Strangled by factors

I am exaggerating, but sometimes stringsAsFactors is almost this deadly. I work with genomic data, and a common quest in my job is to identify interesting features (in most cases, genes) from a pool of 25,000+.

To climb onto giants’ shoulders, genes that were repoted to be important in a certain process, say cell fate determination, are invaluable, and these genes often come in the supplementary tables of the original papers.

Reading the supplments into R and using those for analysis look dead simple, but this is when a wrong setting of stringsAsFactors can bite one hard.

I’ll demonstrate this with everyone’s favorite example set: mtcars.

Imagine it was reported that Honda Civic and Volvo 142E are particularly safe in a crash scene, and we want to fetch their information from mtcars for some detailed analysis. We notice he paper that reported Honda Civic and Volvo 142E provide a csv file containing the models that found like this:

Table 1: Models that are robust in crash
Model
Honda Civic
Volvo 142E

Now, I could not wait to find what are the specs of these models! Let’s load the table and do some analysis!

candidate_models <- read.csv(file = "../../static/post/2019_03_28_table.csv", 
                             header = TRUE)
print(candidate_models)
##         Model
## 1 Honda Civic
## 2  Volvo 142E

It looks great, so we can finally get the data we want.

print(mtcars[candidate_models$Model, ])
##               mpg cyl disp  hp drat    wt  qsec vs am gear carb
## Mazda RX4      21   6  160 110  3.9 2.620 16.46  0  1    4    4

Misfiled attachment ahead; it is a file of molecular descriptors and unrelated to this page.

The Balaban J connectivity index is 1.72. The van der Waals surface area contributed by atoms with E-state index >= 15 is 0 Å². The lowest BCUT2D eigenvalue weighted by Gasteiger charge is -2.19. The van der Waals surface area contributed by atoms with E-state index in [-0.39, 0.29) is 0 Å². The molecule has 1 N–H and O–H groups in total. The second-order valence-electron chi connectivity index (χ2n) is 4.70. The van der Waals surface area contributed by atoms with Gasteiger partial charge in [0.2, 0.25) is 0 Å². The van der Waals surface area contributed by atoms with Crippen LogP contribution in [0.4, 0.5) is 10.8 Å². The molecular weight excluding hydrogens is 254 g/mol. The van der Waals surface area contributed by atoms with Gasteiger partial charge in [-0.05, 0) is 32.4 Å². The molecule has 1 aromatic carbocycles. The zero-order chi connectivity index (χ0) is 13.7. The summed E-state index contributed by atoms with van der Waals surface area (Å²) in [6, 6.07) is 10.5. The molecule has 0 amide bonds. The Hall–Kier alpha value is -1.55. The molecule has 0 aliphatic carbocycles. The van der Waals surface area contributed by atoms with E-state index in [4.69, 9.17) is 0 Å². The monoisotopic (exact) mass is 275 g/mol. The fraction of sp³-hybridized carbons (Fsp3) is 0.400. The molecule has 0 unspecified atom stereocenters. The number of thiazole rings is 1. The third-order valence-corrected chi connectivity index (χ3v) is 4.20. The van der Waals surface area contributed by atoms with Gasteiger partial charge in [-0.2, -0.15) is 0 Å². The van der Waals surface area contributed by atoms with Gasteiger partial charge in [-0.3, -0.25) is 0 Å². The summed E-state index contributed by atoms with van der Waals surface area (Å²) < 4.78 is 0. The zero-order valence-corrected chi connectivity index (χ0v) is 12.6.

## Mazda RX4 Wag  21   6  160 110  3.9 2.875 17.02  0  1    4    4

Oh no. I get two completely different rows though I even print the candidates after reading the csv file.

This weird phenomenon results from the way factor works: A factor is categorical and coded by integers under the table, but displayed as character strings (levels). So, when I thought I was filtering rows with Honda Civic and Volvo 142E, I was actually doing mtcars[c(1,2), ].

head(mtcars)
##                    mpg cyl disp  hp drat    wt  qsec vs am gear carb
## Mazda RX4         21.0   6  160 110 3.90 2.620 16.46  0  1    4    4
## Mazda RX4 Wag     21.0   6  160 110 3.90 2.875 17.02  0  1    4    4
## Datsun 710        22.8   4  108  93 3.85 2.320 18.61  1  1    4    1
## Hornet 4 Drive    21.4   6  258 110 3.08 3.215 19.44  1  0    3    1
## Hornet Sportabout 18.7   8  360 175 3.15 3.440 17.02  0  0    3    2
## Valiant           18.1   6  225 105 2.76 3.460 20.22  1  0    3    1

In this example, it might be so obvious that you start wondering why people even see this as a problem, but when you are facing several dozens of candidates among thousands of features, this kind of errors can go unnoticed for really long.

To prevent this from happening, it is good to make it a habit to set stringsAsFactors = FALSE. To inspect the data you load, str() often provides more information than print() or head() (On the other hand, if you work with a tibble, print() shows variable types by default.)

str(candidate_models)
## 'data.frame':    2 obs. of  1 variable:
##  $ Model: Factor w/ 2 levels "Honda Civic",..: 1 2
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Yen-Chung Chen
PhD Student

Yen is a graduate student interested in developmental biology, neurobiology and bioinformatics.

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